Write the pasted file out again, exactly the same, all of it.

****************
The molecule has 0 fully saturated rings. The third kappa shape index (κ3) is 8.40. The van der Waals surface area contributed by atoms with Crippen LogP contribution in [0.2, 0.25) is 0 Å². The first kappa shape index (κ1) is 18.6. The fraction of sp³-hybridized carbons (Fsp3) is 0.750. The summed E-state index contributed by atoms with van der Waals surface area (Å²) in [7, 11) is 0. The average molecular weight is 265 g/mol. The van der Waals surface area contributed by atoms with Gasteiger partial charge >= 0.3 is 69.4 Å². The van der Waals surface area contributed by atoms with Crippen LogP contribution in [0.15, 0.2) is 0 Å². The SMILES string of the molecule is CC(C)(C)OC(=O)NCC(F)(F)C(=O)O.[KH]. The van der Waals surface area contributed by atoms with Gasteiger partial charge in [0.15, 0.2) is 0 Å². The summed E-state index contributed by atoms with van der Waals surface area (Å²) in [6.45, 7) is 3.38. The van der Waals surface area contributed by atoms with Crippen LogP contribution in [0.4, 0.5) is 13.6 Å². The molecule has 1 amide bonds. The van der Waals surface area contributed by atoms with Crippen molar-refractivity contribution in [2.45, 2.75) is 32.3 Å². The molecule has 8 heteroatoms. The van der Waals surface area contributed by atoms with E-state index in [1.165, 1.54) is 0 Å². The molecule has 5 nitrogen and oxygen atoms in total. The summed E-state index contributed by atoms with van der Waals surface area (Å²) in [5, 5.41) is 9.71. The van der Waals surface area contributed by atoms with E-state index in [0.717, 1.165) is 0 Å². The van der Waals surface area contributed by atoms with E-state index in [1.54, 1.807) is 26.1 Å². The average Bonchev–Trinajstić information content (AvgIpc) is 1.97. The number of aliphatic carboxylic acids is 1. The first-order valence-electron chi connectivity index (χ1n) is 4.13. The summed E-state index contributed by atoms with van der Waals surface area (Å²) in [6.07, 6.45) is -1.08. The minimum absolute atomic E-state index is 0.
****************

The molecule has 0 fully saturated rings. The third kappa shape index (κ3) is 8.40. The van der Waals surface area contributed by atoms with Crippen LogP contribution in [0.2, 0.25) is 0 Å². The first kappa shape index (κ1) is 18.6. The fraction of sp³-hybridized carbons (Fsp3) is 0.750. The summed E-state index contributed by atoms with van der Waals surface area (Å²) in [7, 11) is 0. The average molecular weight is 265 g/mol. The van der Waals surface area contributed by atoms with Gasteiger partial charge >= 0.3 is 69.4 Å². The van der Waals surface area contributed by atoms with Crippen LogP contribution in [0.15, 0.2) is 0 Å². The SMILES string of the molecule is CC(C)(C)OC(=O)NCC(F)(F)C(=O)O.[KH]. The van der Waals surface area contributed by atoms with Gasteiger partial charge in [0.15, 0.2) is 0 Å². The summed E-state index contributed by atoms with van der Waals surface area (Å²) in [6.45, 7) is 3.38. The van der Waals surface area contributed by atoms with Crippen LogP contribution in [0.4, 0.5) is 13.6 Å². The molecule has 1 amide bonds. The van der Waals surface area contributed by atoms with Crippen molar-refractivity contribution in [2.45, 2.75) is 32.3 Å². The molecule has 8 heteroatoms. The van der Waals surface area contributed by atoms with E-state index in [1.165, 1.54) is 0 Å². The molecule has 5 nitrogen and oxygen atoms in total. The summed E-state index contributed by atoms with van der Waals surface area (Å²) in [5, 5.41) is 9.71. The van der Waals surface area contributed by atoms with E-state index in [0.717, 1.165) is 0 Å². The van der Waals surface area contributed by atoms with E-state index in [1.54, 1.807) is 26.1 Å². The average Bonchev–Trinajstić information content (AvgIpc) is 1.97. The number of aliphatic carboxylic acids is 1. The first-order valence-electron chi connectivity index (χ1n) is 4.13. The summed E-state index contributed by atoms with van der Waals surface area (Å²) in [6.07, 6.45) is -1.08. The minimum absolute atomic E-state index is 0.